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would have been interesting to see how effective this scheme was. Presumably a fifth columnist was someone who came into the country secretly in a submarine in the north of Scotland. If he was ever stopped, the fact that he did not have an identity card would immediately reveal him as a fifth columnist. To suggest that any enemies-- in this case Germany--would land spies on our shores fully equipped for their activities, but would forget to give them identity cards is nonsense. It is also nonsense to say that if we had identity cards crime would be reduced. One might as well tie that to the fact that, now many years later, when rationing ended, there was an enormous crime wave. One could argue that if he had kept rationing on until today that crime wave might not have occurred. There is no sensible connection between identity cards and a reduction in crime. I do not believe that it would have any effect on the crime rate. If I thought it would I would be more inclined to listen to the argument.

It has also been suggested that the ethnic minorities and the immigrant population will be helped by the introduction of an identity card. In common with the hon. Member for Wycombe (Mr. Whitney) I have a large immigrant community in my constituency--more than 9,000. That community encounter problems over bringing spouses to this country, but the main problem arises when relatives want to visit.

If somebody came and stayed on in the community, how would an identity card help? Let us suppose the police visited one of the areas of my constituency which is largely made up of immigrants and swept through the whole area asking to see identity cards. If the police stopped somebody in the street at random and asked for that person's identity card, and that person-- providing that he managed to get the point across--said that he had left it at home, what then? He would have seven days to produce it. He would go off and that would be the last that the police would see of him. That is what happens. I confess that someone came to my constituency after I had persuaded the Home Office to let him in. Within the week the police were in touch with me because that man had been picked up working. I do not want to give away any secrets, but presumbably he got all the papers he needed to obtain a job. If people can do that, they would certainly get an identity card without much trouble.

I do not see any practical purpose in supporting the Bill as it will put tremendous pressure on the population. One can imagine trying to get 48 million people to understand exactly what is required. There would be problems when people changed their name, although I accept that that happens only occasionally. But consider all the hassle involved when people change their address, which happens far more frequently. A study of the poll tax legislation and what is required of people when they change their address illustrates the magnitude of the problem. All of that hassle would be gone through for no purpose or benefit, and for that reason I shall vote against the Bill.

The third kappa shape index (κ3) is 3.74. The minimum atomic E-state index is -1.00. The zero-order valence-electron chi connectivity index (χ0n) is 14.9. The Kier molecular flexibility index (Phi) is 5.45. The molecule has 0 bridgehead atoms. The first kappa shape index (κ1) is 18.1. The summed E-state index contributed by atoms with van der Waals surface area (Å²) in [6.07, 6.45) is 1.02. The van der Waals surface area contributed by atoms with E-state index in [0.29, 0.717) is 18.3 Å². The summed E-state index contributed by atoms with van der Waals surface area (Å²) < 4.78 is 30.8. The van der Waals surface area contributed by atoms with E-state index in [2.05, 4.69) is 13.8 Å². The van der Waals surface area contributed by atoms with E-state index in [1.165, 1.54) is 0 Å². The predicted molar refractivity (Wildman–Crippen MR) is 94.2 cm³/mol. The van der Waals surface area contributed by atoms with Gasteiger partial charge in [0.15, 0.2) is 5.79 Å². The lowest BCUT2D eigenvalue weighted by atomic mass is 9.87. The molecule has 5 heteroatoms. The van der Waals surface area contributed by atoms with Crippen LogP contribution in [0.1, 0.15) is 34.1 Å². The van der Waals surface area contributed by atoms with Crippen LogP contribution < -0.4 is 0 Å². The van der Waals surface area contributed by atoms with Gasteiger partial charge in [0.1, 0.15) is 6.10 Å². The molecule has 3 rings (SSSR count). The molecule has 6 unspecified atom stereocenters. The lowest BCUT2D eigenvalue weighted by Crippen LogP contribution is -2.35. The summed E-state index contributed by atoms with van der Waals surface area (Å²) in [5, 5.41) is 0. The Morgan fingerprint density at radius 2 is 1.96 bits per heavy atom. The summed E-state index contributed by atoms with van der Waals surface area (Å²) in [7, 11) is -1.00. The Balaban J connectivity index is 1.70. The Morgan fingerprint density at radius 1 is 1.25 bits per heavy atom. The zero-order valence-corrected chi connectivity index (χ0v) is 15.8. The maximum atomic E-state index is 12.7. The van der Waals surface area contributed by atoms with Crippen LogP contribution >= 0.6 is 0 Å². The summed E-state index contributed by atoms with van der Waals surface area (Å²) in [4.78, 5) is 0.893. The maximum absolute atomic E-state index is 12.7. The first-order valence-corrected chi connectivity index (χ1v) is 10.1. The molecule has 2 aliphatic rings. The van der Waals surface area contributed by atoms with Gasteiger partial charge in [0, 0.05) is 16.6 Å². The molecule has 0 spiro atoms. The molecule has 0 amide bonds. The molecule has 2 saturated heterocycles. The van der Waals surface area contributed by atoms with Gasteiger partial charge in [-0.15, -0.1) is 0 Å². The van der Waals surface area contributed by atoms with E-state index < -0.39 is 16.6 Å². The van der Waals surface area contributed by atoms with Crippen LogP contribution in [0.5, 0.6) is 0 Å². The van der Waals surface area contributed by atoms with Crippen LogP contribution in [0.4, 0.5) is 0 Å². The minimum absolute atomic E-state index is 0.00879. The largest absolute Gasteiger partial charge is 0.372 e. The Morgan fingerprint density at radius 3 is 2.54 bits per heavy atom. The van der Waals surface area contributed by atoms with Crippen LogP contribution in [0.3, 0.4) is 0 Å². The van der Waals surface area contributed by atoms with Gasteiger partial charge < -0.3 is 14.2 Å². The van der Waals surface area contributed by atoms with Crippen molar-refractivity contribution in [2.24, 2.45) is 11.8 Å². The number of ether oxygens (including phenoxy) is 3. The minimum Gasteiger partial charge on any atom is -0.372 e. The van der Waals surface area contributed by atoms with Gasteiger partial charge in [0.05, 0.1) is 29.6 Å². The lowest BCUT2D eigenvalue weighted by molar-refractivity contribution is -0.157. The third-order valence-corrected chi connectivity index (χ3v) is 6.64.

12.12 pm

The Minister of State, Home Office (Mr. John Patten) : I believe that, following the speech of the hon. Member for Oldham, Central and Royton (Mr. Lamond), it would be helpful if I outlined the Government's views on this matter.

So far this has been an excellent debate and I congratulate my hon. Friend the Member for Norfolk,

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North (Mr. Howell) not only on his success in the ballot and on the eloquence with which he commended his Bill to the House, but on the topicality of the subject, which is much due to my hon. Friend's efforts in recent weeks. There has been a great deal of interest recently in the House and elsewhere--one only need look at this morning's press--about the idea of a national identity card. My hon. Friend has given the House a welcome opportunity to debate this issue and we are grateful.

My right hon. Friend the Home Secretary and I have had this matter under review for a number of months. Many people have firm views on this subject, as we have heard during the course of the debate. We have received and are continuing to receive many representations on this issue. When considering those representations we should start afresh and we should not have any preconceived notions. We need to examine the merits, the advantages and disadvantages of the scheme, with, as my right hon. Friend the Member for Brent, North (Sir R. Boyson) said, the clarity of a balance sheet. My right hon. Friend gave an excellent and fascinating speech.